The Triathlete's Perfect Diet

Knowing what to eat and drink, and when, is vital for both newcomers to triathlon and experienced athletes. It's simple: if you don't use the right fuel, you won't function properly


Posted: 18 November 2009

You've probably had a busy start to the year. Not only do you have to fit training around your work commitments, family and social life, but you also have to decide what training to do, when, for how long and how hard. With so much to occupy your brain, a proper nutrition plan may take a back seat.

But proper nutrition is central to your training and to race success. By fuelling correctly and ensuring you're hydrated before, during and after training, you will perform and feel better and still have enough energy for those tasks you have to squeeze in around triathlon.

The first thing you need to remember is that fuelling your body for training and recovery is not an exact science - a one-size-fits-all approach does not work. There are a huge number of variables that will affect what your body needs for training and recovery and it may take some time to figure them out. The 2008 Sprint Triathlon Age Group (50-54) World Champion Jane Bell says her nutrition plan for her first year of triathlon was guesswork. "It was tough enough sorting out what training to do and how much, let alone what to eat and drink. It took me almost a year to figure things out for myself; but now when I'm training I know my body and can respond to how I feel, and eat or drink accordingly," she says.

Gender, age, body weight, experience of training, intensity of training, and individual metabolism all affect your nutrition requirements. A sports nutritionist can give you specific advice tailored to your needs.

Before a training session

Eating before you train means the stores of carbohydrate in your muscles (glycogen) will last longer so you can train for longer. The more intense or the longer your session, the more you need to eat beforehand. If you know you are not going to eat during a long training session, the need to eat beforehand is even more important. Stephen Slay, who competed in the 2008 Ironman France, recalls the mistakes he made early in his triathlon career. "I missed breakfast and didn't have a snack before a sprint triathlon. Part of the way round I completely ran out of energy and my time was terrible. For my next race I had porridge for breakfast and finished in a great time."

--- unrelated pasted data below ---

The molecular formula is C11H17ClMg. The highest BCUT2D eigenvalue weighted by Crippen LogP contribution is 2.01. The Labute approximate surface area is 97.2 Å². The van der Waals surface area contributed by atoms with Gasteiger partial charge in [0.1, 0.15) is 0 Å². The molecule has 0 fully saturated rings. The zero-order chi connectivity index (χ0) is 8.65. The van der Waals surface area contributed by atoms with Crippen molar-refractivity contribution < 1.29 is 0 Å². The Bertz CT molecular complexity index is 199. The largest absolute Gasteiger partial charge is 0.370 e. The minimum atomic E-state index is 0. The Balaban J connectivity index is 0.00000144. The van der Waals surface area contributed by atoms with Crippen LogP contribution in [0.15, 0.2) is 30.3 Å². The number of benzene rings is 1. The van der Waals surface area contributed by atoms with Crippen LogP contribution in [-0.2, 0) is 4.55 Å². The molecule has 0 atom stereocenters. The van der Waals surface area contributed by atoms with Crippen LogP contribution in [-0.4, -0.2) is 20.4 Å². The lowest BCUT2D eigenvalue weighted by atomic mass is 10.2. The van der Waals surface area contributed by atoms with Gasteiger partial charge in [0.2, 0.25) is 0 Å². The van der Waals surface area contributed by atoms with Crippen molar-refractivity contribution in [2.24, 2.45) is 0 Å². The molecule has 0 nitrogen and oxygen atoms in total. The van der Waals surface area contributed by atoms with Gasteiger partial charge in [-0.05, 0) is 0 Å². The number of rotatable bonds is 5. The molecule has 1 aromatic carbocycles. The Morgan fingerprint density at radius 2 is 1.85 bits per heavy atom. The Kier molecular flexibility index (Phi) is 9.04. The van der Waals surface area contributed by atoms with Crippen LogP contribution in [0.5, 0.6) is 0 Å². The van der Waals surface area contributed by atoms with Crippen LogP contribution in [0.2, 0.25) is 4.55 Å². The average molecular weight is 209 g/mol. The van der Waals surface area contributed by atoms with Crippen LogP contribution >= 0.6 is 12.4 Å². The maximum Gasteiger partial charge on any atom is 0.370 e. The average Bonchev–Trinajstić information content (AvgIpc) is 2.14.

There are certain things to bear in mind with regard to eating before training. Wait two to four hours after eating a full meal before you begin training. Your meal should be low in fat, contain carbohydrates (such as pasta, potato or bread), a small amount of protein (meat, fish or pulses) and plenty of vegetables or salad. Avoid bulky, high-fibre foods before a run or swim as these can cause abdominal discomfort.

If you want a snack, eat one with a medium to high glycaemic index, such as a cereal bar, a glass
of fruit smoothie, a banana or a small box of raisins 30-60 minutes before training. A snack will be very important if you have missed your main meal. It will be quickly converted into fuel.

As for hydration, sip 400-600ml of water or sports drink in the two hours before training, as this will help you to stay hydrated. An isotonic sports drink may be a better option if you don't like to eat solid food before training.

During training

Eating and drinking during training means you can train harder and for longer before getting tired. Fuelling during training also helps limit damage to your immune system.

If your session lasts less than 30 minutes you only need to sip water; if you're training for more than an hour you may benefit from an isotonic drink. You certainly need to be fuelling if your session is 90 minutes or longer.